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Edward ELGAR (1857-1934)
Complete Symphonies

Symphony No. 1 (1908) [49.29]
Imperial March (1896) [4.20]
BBC Philharmonic Orchestra/George Hurst
rec. Concert Hall, New Broadcasting House, Manchester, April 1992. DDD
NAXOS 8.550634 [53.49]
Symphony No. 2 (1911) [56.03]
BBC Philharmonic Orchestra/Edward Downes
rec. Concert Hall, New Broadcasting House, Manchester, 16-17 March 1993. DDD
NAXOS 8.550635 [56.03]

Symphony No. 3 in C minor (1932-1934) (Sketches elaborated by Anthony PAYNE (b. 1936) (1997)) [54:59]
Bournemouth Symphony Orchestra/Paul Daniel
rec. The Guildhall, Southampton, 24-25 May 1999. DDD
NAXOS 8.554719 [54:59]
All discs also available separately
NAXOS 8.503187 [53:49 + 56:03 + 54:59]

Back in 2002, Naxos bundled together a very handy 5 CD box of Elgar's orchestral music, which Rob Barnett praised in these pages. Now, in the composer's sesquicentenary year, Naxos is offering this slimmer commemorative box set of just the symphonies. Both of them? All three. The individual discs appear exactly as they do when purchased separately, with the three standard jewel cases housed in a cardboard slipcase that features a wistful looking Elgar behind his trademark moustache. All three performances are highly recommendable.

George Hurst gets proceedings started with a sprightly rendition of the Imperial March, not quite as pacy as Menuhin's traversal, but with plenty of pluck. The recording of the First Symphony that follows is better still. Although a Boult or Barbirolli approach might be expected from a conductor of Hurst's pedigree and vintage, there is plenty of forward momentum and excitement in his performance at tempi that come close to Elgar's own. There is a fine nobilmente to the opening tune, and triumph in its return amid the fireworks at the symphony's close. The scherzo is sprightly and the adagio flows. It is a straightforward performance, but none the worse for that. If in the final analysis Hurst's is not as distinctive an account and Handley's on Classics for Pleasure, Previn's swaggering recording on Philips or Solti's propulsive reading on Decca – though Hurst comes close to Solti – it is still well worth hearing and an excellent recommendation for new initiates. The BBC Philharmonic is in fine form throughout.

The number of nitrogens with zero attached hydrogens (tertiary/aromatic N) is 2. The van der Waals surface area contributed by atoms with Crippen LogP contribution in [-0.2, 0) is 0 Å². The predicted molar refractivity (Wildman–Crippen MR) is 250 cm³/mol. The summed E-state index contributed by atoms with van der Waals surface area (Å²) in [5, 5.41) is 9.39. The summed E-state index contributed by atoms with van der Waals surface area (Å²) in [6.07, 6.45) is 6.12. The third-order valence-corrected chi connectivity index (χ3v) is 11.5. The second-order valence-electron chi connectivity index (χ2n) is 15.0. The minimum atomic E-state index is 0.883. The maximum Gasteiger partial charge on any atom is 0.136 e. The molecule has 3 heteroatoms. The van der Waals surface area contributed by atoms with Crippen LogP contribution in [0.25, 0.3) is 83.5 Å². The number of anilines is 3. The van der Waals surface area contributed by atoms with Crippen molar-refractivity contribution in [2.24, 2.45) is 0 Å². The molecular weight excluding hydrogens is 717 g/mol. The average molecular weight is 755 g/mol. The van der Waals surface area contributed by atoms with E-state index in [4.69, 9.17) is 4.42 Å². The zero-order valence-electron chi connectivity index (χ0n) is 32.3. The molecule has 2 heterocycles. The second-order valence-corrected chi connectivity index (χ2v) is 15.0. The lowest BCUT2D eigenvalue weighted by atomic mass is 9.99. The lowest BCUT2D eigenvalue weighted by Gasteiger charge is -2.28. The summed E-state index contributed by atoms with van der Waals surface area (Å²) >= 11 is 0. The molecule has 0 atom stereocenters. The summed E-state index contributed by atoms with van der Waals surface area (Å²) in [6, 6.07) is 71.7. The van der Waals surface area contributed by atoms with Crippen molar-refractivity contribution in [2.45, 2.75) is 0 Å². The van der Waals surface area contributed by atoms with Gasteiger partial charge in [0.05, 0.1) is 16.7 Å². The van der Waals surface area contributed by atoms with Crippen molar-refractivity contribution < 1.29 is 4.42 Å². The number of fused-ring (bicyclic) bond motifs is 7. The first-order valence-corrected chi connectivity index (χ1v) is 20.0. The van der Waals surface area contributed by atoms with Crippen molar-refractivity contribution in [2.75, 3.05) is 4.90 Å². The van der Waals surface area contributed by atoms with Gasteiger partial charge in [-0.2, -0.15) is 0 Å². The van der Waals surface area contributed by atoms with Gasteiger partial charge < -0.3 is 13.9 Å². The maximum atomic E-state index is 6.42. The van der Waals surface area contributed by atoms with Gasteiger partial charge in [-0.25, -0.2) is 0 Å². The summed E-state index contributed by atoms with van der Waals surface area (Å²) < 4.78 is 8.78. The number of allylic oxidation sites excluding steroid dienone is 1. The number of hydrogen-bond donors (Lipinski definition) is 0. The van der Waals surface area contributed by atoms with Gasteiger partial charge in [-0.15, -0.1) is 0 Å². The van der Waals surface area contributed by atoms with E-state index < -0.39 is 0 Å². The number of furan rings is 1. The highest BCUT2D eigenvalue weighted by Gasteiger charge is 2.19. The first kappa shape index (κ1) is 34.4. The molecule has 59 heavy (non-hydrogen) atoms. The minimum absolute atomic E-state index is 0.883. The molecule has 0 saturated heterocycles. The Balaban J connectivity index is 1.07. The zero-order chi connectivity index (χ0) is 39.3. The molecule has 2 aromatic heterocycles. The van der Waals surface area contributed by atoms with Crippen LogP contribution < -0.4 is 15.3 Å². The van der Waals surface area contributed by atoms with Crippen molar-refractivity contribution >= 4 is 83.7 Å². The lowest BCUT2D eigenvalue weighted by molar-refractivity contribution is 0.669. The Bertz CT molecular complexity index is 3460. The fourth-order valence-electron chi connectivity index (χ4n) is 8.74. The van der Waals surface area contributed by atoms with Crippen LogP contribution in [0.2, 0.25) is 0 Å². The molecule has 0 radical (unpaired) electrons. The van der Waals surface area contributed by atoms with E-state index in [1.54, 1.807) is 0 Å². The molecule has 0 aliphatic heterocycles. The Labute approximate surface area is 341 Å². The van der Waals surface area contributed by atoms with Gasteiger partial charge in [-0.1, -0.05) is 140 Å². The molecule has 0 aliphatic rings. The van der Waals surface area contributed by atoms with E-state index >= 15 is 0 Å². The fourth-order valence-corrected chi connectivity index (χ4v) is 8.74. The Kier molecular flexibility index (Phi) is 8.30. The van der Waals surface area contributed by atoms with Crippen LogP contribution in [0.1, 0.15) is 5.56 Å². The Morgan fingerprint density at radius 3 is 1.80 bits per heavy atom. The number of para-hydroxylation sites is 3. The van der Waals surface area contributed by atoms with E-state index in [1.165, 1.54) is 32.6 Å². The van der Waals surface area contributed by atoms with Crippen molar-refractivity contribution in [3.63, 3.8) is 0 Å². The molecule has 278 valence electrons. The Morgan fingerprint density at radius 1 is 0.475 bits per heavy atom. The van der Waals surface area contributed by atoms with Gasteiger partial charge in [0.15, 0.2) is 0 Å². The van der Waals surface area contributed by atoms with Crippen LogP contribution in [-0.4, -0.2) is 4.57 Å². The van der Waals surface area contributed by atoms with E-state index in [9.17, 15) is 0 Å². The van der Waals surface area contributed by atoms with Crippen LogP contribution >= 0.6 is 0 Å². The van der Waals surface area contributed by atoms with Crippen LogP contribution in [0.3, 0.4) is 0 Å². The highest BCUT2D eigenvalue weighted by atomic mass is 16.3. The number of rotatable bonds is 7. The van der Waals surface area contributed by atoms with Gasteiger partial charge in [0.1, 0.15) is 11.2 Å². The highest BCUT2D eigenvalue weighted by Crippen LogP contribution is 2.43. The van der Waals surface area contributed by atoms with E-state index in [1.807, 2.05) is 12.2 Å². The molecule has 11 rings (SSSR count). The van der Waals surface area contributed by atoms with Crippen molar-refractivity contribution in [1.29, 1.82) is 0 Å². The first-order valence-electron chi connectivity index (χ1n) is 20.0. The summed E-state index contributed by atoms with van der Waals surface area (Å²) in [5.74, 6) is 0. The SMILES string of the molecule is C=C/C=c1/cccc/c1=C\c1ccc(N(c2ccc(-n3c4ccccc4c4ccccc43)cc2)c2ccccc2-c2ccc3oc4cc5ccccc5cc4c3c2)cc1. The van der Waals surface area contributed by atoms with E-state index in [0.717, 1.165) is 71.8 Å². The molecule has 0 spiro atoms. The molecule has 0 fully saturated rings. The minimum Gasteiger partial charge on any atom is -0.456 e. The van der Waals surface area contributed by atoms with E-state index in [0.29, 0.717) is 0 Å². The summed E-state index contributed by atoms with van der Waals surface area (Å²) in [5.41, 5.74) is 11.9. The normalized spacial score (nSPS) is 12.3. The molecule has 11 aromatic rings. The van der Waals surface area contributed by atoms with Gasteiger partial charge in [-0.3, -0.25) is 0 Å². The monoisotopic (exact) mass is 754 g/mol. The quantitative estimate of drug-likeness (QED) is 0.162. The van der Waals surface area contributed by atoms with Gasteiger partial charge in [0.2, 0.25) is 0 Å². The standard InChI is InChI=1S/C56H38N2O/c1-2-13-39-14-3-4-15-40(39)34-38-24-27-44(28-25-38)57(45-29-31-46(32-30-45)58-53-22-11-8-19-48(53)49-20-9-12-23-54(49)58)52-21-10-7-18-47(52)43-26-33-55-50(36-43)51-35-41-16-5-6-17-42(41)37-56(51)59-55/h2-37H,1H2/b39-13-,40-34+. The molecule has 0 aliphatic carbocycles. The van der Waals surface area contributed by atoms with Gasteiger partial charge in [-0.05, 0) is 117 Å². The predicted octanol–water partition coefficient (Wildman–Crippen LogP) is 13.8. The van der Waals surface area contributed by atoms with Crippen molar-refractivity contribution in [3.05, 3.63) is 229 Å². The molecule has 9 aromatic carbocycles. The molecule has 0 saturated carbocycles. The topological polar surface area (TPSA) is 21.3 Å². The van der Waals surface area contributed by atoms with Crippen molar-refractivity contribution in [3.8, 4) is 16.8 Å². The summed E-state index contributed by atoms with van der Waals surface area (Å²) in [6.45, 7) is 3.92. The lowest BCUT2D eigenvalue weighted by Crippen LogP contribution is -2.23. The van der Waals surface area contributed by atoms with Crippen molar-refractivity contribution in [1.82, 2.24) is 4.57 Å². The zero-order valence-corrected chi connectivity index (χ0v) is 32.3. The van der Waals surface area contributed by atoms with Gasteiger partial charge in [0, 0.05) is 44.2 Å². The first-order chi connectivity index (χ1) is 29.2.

Sir Edward Downes' recording of the Second Symphony has always been one of my favourites. His pacing is superb, bringing a Barbirolli-like breadth and affection to the first movement and a finale of rare coherence. In fact, Downes is at his most impressive in this final movement, which can so often lose tension and become slack so that by the time you reach the final afterglow you have lost sight of the movement's structure. Not so here. Downes makes each climax count and shapes the opening tune of the finale with a swagger that prepares you for the main theme in all of its rising optimism. If there is a weak spot in this performance, it is that the rondo is a little lightweight, and lacks the punch that a Solti or Handley brings to it. Solti's performance remains the closest to the composer's own in propulsive pace, with Menuhin's not far behind. Handley's account is also superb. However, Downes' recording is just as satisfying in its own way and deserves a place in every Elgarian's collection. The BBC Philharmonic plays just as well for Downes as it did for Hurst a year earlier, though the perspective of the recording is a little distant this time around.